The Israeli military said fighter jets responded with strikes on Hamas military targets.
There was no immediate claim of responsibility for the rocket fire.
But Israel held Hamas responsible, warning it would “bear the consequences for terror activity against Israeli civilians”.
– Cloud over Gulf deals –
The rocket fire came as the United Arab Emirates and Bahrain signed accords establishing diplomatic relations with Israel and Netanyahu accused the militants of seeking to derail them.
“They want to prevent peace, they won’t. We will hit everyone who tries to harm us, and we will extend a hand of peace to all who reach out to us to make peace,” the prime minister said in a statement.
The landmark agreements prompted demonstrations on Tuesday in both Gaza and the occupied West Bank.
Clutching Palestinian flags and wearing blue face masks for protection against coronavirus, demonstrators rallied in the West Bank cities of Nablus, Hebron and Ramallah, seat of the Palestinian Authority.
Trump said the agreements “will serve as the foundation for a comprehensive peace across the entire region.”
“After decades of division and conflict we mark the dawn of a new Middle East,” he said.
Speaking later to reporters, he said Israel would enter into similar deals with up to nine other countries, including regional power Saudi Arabia.
Palestinian president Mahmud Abbas warned that the deals would “not achieve peace in the region” until the US and Israel acknowledged his people’s right to a state.
“Peace, security and stability will not be achieved in the region until the Israeli occupation ends,” he said.
Abbas warned that “attempts to bypass the Palestinian people and its leadership, represented by the Palestine Liberation Organisation, will have dangerous consequences”.
Israel’s arch-foe Iran said the UAE and Bahrain were reaching out to a regime that is “committing more crimes in Palestine every day”.
“Some of the region’s countries, their people are pious Muslims but their rulers understand neither religion nor (their) debt … to the nation of Palestine,” President Hassan Rouhani told his cabinet on Wednesday.
In Gaza, protesters trampled on and set fire to placards bearing images of the leaders of Israel, the UAE and Bahrain.
UN Middle East envoy Nickolay Mladenov arrived in Gaza on Wednesday for pre-scheduled meetings with Hamas officials.
Hamas has joined the Palestinian Authority in condemning the UAE and Bahrain accords as a “betrayal” of their cause.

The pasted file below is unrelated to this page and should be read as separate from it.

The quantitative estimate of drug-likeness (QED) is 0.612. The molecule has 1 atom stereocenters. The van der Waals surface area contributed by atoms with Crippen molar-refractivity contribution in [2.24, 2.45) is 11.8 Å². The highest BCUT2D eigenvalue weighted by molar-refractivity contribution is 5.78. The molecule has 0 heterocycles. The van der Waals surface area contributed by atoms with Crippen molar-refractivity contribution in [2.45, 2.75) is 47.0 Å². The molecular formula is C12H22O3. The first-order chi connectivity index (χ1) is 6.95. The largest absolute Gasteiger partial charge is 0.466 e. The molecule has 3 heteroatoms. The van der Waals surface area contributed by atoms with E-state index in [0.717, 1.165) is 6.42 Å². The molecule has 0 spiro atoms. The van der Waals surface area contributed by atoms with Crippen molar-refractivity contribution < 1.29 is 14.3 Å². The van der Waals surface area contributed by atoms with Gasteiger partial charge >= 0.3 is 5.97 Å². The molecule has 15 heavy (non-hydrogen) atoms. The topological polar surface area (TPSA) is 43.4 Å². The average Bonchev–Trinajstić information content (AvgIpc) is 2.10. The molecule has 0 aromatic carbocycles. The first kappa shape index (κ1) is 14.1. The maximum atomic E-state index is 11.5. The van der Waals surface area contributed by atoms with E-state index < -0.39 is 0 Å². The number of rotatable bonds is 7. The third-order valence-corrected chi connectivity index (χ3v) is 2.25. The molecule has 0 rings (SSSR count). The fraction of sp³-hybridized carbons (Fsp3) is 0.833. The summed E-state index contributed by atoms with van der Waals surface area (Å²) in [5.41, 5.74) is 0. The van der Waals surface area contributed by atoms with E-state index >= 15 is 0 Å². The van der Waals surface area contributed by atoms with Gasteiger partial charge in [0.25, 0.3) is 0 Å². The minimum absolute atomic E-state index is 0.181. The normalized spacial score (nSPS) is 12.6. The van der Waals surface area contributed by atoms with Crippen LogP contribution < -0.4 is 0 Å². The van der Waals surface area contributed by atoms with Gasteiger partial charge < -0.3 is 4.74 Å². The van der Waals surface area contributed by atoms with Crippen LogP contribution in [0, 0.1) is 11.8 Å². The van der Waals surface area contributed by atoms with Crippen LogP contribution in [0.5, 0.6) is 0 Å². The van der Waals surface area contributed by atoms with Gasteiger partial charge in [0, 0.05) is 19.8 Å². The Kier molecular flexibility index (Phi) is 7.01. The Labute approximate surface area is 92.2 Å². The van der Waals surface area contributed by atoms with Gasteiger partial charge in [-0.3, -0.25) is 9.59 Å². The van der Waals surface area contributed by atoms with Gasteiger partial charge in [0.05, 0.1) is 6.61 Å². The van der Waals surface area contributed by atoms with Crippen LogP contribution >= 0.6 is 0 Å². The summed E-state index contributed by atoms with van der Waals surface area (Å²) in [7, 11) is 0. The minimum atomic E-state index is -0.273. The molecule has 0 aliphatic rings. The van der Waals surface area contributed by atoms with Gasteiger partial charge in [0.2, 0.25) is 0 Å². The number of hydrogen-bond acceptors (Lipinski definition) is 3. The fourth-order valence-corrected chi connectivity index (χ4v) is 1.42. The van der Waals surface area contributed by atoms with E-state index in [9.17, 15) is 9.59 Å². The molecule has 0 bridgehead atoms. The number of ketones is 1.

The new rocket fire came after militants launched rockets and balloons fitted with incendiary devices across the border through much of August, drawing retaliatory Israeli air strikes.
Late last month, the two sides renewed an Egyptian-brokered truce under which Israel has allowed financial aid from the gas-rich state of Qatar to flow into impoverished Gaza, which has been under Israeli blockade since 2007.
Israel’s army launched new airstrikes Sunday against Hamas positions in Gaza and closed the fishing zone around the Palestinian enclave in response to rockets and firebombs sent into Israeli territory.
The measures came after a week of heightened tensions, including clashes on Saturday evening along the Gaza-Israeli border, the army said.
Dozens of Palestinian “rioters burned tyres, hurled explosive devices and grenades towards the security fence and attempted to approach it,” the Israel Defense Forces (IDF) said in a statement.
Long simmering Palestinian anger has flared further since Israel and the UAE on Thursday agreed to normalise relations, a move Palestinians saw as a betrayal of their cause by the Gulf country.
Over the past week, Israeli forces have carried out repeated night-time strikes on targets linked to the Islamist group Hamas, which controls the Gaza Strip.
The army says they were carried out in response to makeshift firebombs attached to balloons and kites which have been sent into southern Israel, causing thousands of fires on Israeli farms and communities.
There were 19 such Palestinian attacks on Saturday alone, according to Israeli rescue services.
In response, “IDF fighter jets and aircraft struck a number of Hamas military targets in the Gaza Strip,” the army said, adding that among the targets hit were a Hamas “military compound and underground infrastructure”.
Early Sunday the IDF said two nore rockets had been fired into Israel from Gaza and intercepted by its Iron Dome defence system.
“In response, our Air Force just struck Hamas terror targets in Gaza, including a military compound used to store rocket ammunition,” it said.